Brie may be produced from whole or semi-skimmed milk. The curd is obtained by adding rennet to raw milk and warming it to a maximum temperature of 37 °C (98.6 °F). The cheese is then cast into moulds, sometimes with a traditional perforated ladle called a pelle à brie. The 20 cm (8 in) mold is filled with several thin layers of cheese and drained for approximately 18 hours. The cheese is then taken out of the moulds, salted, inoculated with cheese culture (Penicillium candidum, Penicillium camemberti) or Brevibacterium linens, and aged in a controlled environment for at least four or five weeks.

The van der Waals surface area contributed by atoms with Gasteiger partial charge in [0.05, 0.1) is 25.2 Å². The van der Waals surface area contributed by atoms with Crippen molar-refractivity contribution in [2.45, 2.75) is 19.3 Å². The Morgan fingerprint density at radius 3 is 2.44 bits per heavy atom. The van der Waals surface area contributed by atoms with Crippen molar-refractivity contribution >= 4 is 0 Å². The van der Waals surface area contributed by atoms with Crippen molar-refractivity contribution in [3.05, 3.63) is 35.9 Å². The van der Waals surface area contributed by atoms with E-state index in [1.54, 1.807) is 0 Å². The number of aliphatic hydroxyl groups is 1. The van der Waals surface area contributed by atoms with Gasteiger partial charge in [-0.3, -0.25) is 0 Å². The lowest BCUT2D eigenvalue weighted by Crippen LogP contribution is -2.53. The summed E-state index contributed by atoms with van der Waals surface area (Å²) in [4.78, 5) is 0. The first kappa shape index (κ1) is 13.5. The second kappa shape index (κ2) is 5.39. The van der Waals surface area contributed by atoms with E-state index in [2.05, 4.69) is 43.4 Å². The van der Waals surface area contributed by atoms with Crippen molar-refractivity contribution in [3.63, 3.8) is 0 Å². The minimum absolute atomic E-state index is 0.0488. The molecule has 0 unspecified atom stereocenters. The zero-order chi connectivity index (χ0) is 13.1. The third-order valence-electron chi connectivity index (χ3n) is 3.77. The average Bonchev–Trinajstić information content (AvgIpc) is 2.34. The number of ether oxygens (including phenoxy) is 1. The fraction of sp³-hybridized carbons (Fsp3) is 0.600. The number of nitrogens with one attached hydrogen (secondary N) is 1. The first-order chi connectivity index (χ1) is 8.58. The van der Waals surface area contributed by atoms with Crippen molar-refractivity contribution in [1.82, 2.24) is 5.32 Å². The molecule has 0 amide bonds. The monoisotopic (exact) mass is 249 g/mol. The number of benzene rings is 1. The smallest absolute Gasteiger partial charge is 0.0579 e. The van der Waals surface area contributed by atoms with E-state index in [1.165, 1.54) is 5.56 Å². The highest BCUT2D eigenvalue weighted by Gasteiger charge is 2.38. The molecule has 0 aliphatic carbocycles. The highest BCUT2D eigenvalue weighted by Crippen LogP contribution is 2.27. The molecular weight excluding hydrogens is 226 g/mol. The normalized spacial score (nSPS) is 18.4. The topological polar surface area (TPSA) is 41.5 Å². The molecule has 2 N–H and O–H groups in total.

If left to mature for longer, typically several months to a year, the cheese becomes stronger in flavour and taste, the pâte drier and darker, and the rind also darker and crumbly, and it is called Brie Noir (French for ‘black brie’).
Overripe brie contains an unpleasantly excessive amount of ammonia, produced by the same microorganisms required for ripening.
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